"But seeing they could not See; hearing they could not Hear"
“The views expressed herein are those of the author and do not necessarily represent those of the National Weather Service or affiliate/related organizations. Please consult .gov sites for official information”

"From its chamber comes the whirlwind, and cold from the scattering winds." - Job 37:9.

"The wind blows to the south and turns to the north; round and round it goes, ever returning on its course".

Monday, November 29, 2010

Cooler Air Mass is on the Way..But in the Meantime

Images: Latest KSC Sounding and radar image as of 6am showing rain along the coast

SYNOPSIS: As noted yesterday, a surface boundary (front) had pushed south of Central Florida but it has now lifted back to the north and now resides well to the north, bisecting the Panhandle. A richer in moisture content, as well as a deeper low level layer of atmospheric condenscing moisture, has taken residence across East Central Florida as a direct result of the boundary passing north and interacting with the 1000 ft boundary alluded to yesterday that had remained in place all day yesterday and into the midnight hour. When the two met up the rains started. As of 7AM my rain bucket has accumulated 0.70" of rain since about 3AM, and it now rains some more as I type.

Please note the KSC sounding shown in this post. It certainly appears it was launched in the rain with total saturation indicated up to nearly 10,000 feet. The radar image shown has looked much like this with minor variations over the entire over night hour. In fact, once the rain started in Cape Canaveral it hardly ever came to a complete and total stop with very very light sprinkles being the prevailing 'modus operandi'.

Elsewhere across the great U.S Expanse, a deep area of low pressure is centered over the Tornado State of Kansas near Topeka with a large area of high pressure to its east extending up and down the Mid Atlantic and SE States' Atlantic Coasts and over the Bahamas. Easterly flow in the low and mid -levels has set camp for the first part of the week until the next approaching weather producing system (not that they all don't produce some form or another of 'weather' so to speak) reaches the Florida Panhandle early Tuesday. This front will cross Central Florida Wednesday morning.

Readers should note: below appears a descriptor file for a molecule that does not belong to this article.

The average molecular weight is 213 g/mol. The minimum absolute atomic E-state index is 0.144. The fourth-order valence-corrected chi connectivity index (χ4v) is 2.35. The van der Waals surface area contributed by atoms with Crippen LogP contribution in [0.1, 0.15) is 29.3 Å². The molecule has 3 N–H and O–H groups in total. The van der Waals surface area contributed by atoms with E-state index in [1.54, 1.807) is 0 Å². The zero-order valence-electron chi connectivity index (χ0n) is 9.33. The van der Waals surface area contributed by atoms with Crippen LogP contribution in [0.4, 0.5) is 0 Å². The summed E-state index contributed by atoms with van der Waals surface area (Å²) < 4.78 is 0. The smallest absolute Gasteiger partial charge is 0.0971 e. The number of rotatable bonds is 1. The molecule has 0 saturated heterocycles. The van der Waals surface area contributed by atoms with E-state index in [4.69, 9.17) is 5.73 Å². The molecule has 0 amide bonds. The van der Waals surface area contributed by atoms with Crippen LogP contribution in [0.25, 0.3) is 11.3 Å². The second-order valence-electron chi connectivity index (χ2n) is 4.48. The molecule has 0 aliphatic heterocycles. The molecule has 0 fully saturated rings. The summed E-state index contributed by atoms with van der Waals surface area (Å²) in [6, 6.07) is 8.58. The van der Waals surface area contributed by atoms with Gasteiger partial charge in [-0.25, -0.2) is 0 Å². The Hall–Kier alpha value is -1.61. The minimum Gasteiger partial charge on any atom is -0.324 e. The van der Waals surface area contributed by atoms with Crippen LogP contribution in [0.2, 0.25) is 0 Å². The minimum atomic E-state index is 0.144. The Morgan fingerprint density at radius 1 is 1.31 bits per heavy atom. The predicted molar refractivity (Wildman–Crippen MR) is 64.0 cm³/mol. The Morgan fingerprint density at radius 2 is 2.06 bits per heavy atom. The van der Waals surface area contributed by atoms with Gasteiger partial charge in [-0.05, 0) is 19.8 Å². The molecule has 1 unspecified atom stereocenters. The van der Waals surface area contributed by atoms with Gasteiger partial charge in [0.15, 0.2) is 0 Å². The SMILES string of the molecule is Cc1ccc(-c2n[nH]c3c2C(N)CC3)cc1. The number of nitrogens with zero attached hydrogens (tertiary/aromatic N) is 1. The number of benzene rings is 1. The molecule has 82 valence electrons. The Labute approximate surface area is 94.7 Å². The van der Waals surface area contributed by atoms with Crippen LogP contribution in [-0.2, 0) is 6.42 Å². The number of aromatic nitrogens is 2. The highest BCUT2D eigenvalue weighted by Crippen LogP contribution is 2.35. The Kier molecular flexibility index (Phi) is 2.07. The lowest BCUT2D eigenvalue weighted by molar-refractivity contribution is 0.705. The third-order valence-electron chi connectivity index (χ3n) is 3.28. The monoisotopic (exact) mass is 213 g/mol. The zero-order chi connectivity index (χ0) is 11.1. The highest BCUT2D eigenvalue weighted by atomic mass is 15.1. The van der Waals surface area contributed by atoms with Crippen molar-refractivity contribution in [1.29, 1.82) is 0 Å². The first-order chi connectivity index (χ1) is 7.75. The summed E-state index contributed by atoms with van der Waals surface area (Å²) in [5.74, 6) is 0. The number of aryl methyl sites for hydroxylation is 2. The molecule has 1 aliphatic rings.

TODAY: With the presence of continued flux of low level moisture on the boot straps of a moderate east to ESE flow, moisture convergence could continue to occur throughout the day, most affecting the immediate coast from near West Palm north to eventually Daytona Beach. We might see a big let up in the rain proximity to the coast for a time from mid-late morning through early afternoon. But then something similar to our early morning rain-showers could once again begin by 2pm and continue into the over night hours and into Tuesday morning.

Temperatures will be a little cooler along the coast due to cloud coverage and our onshore wind component, whereas inland and from West Palm South it could be warmer with less clouds and no moisture convergence or suface moisture flux divergence being such a critical factor as they are further north over Indian River, Brevard, and Volusia Counties.

TUESDAY: Similar to today in all ports of call for the most part. Just exactly when it will rain is hard to say...but could be any time. For instance, at this VERY moment it suddenly started to pour pretty hard at 7:52AM. Who woulda thunk it? One look at radar tells the story though.

But it gets tricky. I'll bet now the coastal rainshower activity will end overnigh ronight as surface winds begin to parallel the coast, preventing 'shower landfall' syndrome (SLS). Therefore, the Tuesday sunrise should dawn partly cloudy.

Believe we will see a pre-frontal trough take shape during the day especially with good heating over the land area (the peninsula). As such, the heaviest of rains (of that which will fall somewhere), will be with the prefrontal trough and not the front proper. Might even see a thunderstorm of very isolated nature late Tuesday afternoon, but any threat of wide spread thunderstorms does not appear to be in the cards quite yet, but we'll see. These prefrontal troughs sometimes get a mind of their own it would seem.

WEDNESDAY MORNING:The actual front it now appears will be on the approach across Pad 39A at precisely 7:14:35 and 1 nanoseconds....A.M. Eastern Standard Time. Set your watch.

It will clear the region quickly during the day and be followed by much drier NW winds (flow) and clearing skies.

THURSDAY-WEEKEND: Very nice with cool morning low temperatures in the low-mid 50s along the coast and afternoons gradually warming, but not by much to near normal highs in the mid-upper 70s after struggling to break 72F Thursday and Friday. The best day for kite boarding appears will be Late Wednesday and Thursday Afternoon. Winds will die down considerably by the weekend. Hard to say which will be the nicer of the two days, Saturday or Sunday; we should all have such conundrums in life, no?

No comments: